Wednesday, October 9, 2013
The West Virginia Supreme Court of Appeals has affirmed the conviction of a defendant for the shotgun murder of his wife.
The decision brought a short but impassioned dissent from Justice Ketchum:
The majority opinion holds that the prosecutor erroneously introduced into evidence five inadmissible statements, three of which were constitutional errors. Again and again, the majority opinion demonstrates that this mess of a trial was dominated by inadmissible evidence. Yet the majority opinion somehow concludes that the parade of inadmisible evidence was harmless, and that the defendant got a fair trial.
It all reminds me of the trial in Alice of Wonderland, with the Queen demanding that the accused be "Sentence[d] first - verdict afterwards." By the majority's measure, I guess the Sanhedrin gave Jesus Christ a fair trial.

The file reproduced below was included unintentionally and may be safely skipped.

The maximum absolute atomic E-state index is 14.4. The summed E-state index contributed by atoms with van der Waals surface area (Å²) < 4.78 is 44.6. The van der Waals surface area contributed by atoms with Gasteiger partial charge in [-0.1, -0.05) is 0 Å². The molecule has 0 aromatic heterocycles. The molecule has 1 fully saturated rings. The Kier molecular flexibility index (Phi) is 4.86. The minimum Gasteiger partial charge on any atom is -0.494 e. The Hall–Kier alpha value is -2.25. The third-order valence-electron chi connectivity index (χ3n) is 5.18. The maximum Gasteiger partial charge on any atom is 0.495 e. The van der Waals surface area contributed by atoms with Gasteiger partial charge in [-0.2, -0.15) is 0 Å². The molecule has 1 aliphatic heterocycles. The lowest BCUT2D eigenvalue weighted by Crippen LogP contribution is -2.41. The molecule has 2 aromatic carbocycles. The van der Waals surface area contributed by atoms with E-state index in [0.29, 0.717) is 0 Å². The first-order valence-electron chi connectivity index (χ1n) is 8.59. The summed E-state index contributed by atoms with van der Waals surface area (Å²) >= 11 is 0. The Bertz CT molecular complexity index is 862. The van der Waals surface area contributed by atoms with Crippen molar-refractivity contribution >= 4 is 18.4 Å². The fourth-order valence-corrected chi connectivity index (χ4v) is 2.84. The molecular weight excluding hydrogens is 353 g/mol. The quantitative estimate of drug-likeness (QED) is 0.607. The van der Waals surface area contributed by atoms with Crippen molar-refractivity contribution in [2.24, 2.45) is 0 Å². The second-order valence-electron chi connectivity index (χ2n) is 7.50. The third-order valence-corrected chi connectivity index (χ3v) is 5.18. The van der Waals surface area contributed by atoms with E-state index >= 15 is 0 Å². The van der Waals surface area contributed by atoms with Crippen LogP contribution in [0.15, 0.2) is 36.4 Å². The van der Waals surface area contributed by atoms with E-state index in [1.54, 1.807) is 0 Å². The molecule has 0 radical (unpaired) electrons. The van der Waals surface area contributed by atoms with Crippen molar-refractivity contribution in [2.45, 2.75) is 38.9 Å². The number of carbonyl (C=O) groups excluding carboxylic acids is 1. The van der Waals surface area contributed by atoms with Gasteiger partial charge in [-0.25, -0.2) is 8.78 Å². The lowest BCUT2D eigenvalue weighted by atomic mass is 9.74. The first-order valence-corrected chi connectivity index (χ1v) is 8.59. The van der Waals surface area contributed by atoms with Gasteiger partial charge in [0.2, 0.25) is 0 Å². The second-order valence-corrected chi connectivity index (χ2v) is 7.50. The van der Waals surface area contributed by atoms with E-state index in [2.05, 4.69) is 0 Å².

The dissent chided the trial judge for conducting a hearing on the admission of "bad acts" evidence in open court with the press in attendance and concludes:
Under the majority opinion's philosophy, we might as well start future trials with the prosecutor stating, in front of the jury, 'bring the guilty S.O.B. in here!"
I dissent. This is terrible.
In a footnote, the dissent notes that "if this prosecutor had been around 2000 years ago, she might have had difficulty finding prior bad acts to admit before the Sanhedrin..." (Mike Frisch)